Experimental studies document the ability of halophiles to survive when exposed to surface Mars conditions (e.g. UV radiation, cold temperatures and desiccation; Oren, Reference Oren2014). For all these reasons, evaporite deposits are a key exploration target for the ongoing astrobiological exploration of Mars and for future Mars Sample Return programs (Hays et al., Reference Hays, Graham, Des Marais, Hausrath, Horgan, McCollom, Parenteau, Potter-McIntyre, Williams and Lynch2017).

Concluding remarks and significance for Mars missions

The McKay et al. (Reference McKay, Gibson, Thomas-Keprta, Vali, Romanek, Clemett, Chillier, Maechling and Zare1996) paper was a seminal benchmark that stimulated the opening of the field of astrobiology and the search for life on Mars. Despite the fact that the weight of subsequent experiments and understanding of the microbial world and its preservation in the rock record shows that the original conclusions by McKay et al. were incorrect, their multiscale and multi-technique approach to documenting a variety of types of complementary, potential biosignatures paved the way for future work. A key parameter that was missing was the in situ geological context (which could, however be surmised).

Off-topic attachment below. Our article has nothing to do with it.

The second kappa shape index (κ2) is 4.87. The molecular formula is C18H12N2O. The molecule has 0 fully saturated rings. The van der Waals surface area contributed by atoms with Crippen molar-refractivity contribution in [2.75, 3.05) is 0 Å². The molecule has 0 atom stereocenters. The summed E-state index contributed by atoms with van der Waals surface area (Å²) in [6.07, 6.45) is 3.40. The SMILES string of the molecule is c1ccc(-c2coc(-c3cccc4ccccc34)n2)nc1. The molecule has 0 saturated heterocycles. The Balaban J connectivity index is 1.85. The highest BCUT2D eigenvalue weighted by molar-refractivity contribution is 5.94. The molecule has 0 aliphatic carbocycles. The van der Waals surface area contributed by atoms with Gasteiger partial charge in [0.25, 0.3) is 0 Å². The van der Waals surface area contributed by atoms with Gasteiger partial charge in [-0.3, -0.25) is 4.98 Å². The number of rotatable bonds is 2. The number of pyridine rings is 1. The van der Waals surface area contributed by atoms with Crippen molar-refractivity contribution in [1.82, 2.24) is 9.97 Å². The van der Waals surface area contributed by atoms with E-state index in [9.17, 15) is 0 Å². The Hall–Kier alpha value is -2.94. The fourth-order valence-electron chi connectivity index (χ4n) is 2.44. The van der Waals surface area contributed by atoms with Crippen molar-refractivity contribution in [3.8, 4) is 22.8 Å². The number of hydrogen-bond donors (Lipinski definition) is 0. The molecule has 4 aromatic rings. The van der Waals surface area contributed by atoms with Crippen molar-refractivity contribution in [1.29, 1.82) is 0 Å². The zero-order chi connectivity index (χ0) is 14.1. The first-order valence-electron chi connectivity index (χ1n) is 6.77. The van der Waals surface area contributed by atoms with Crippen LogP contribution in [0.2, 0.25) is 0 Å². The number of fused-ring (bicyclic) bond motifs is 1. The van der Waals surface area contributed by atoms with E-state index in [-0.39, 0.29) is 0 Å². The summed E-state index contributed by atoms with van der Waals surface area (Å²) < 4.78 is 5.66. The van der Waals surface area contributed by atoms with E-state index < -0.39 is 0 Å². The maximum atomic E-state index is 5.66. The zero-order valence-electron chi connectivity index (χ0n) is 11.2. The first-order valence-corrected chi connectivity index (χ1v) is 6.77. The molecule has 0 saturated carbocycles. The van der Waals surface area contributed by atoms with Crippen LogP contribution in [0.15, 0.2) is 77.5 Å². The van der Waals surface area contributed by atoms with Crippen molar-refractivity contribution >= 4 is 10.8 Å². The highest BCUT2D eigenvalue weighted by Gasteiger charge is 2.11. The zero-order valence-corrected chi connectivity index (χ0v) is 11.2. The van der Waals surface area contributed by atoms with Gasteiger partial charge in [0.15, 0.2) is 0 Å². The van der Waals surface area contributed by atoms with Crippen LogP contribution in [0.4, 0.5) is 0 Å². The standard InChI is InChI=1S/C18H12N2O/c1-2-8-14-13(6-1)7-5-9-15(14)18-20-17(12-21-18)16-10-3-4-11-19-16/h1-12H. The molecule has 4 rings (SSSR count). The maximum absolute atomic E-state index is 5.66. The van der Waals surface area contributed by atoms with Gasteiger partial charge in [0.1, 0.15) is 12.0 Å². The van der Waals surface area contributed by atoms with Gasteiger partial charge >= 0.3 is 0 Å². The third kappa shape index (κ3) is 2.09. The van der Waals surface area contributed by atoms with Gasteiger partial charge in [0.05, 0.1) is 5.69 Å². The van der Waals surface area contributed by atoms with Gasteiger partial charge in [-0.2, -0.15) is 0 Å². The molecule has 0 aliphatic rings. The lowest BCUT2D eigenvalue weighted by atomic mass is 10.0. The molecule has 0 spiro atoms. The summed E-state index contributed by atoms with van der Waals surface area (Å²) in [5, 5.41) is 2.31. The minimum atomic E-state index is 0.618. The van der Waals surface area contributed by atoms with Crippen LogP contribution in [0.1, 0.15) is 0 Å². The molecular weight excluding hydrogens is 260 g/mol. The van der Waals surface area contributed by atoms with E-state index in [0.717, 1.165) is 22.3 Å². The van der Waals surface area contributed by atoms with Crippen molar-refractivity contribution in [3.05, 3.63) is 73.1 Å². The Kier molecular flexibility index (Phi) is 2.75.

Most important over the last quarter century is the cross-disciplinary understanding between experts in specific domains that is the only path to providing a holistic understanding of traces of past microbial life, both on Earth and elsewhere in the Solar System. It is the complementary expertise that will enable deciphering the rock record of Mars with the missions Mars Science Laboratory, Mars 2020 and ExoMars 2022 to determine habitability and to identify any potential evidence of past life (without excluding the minute possibility of extant life).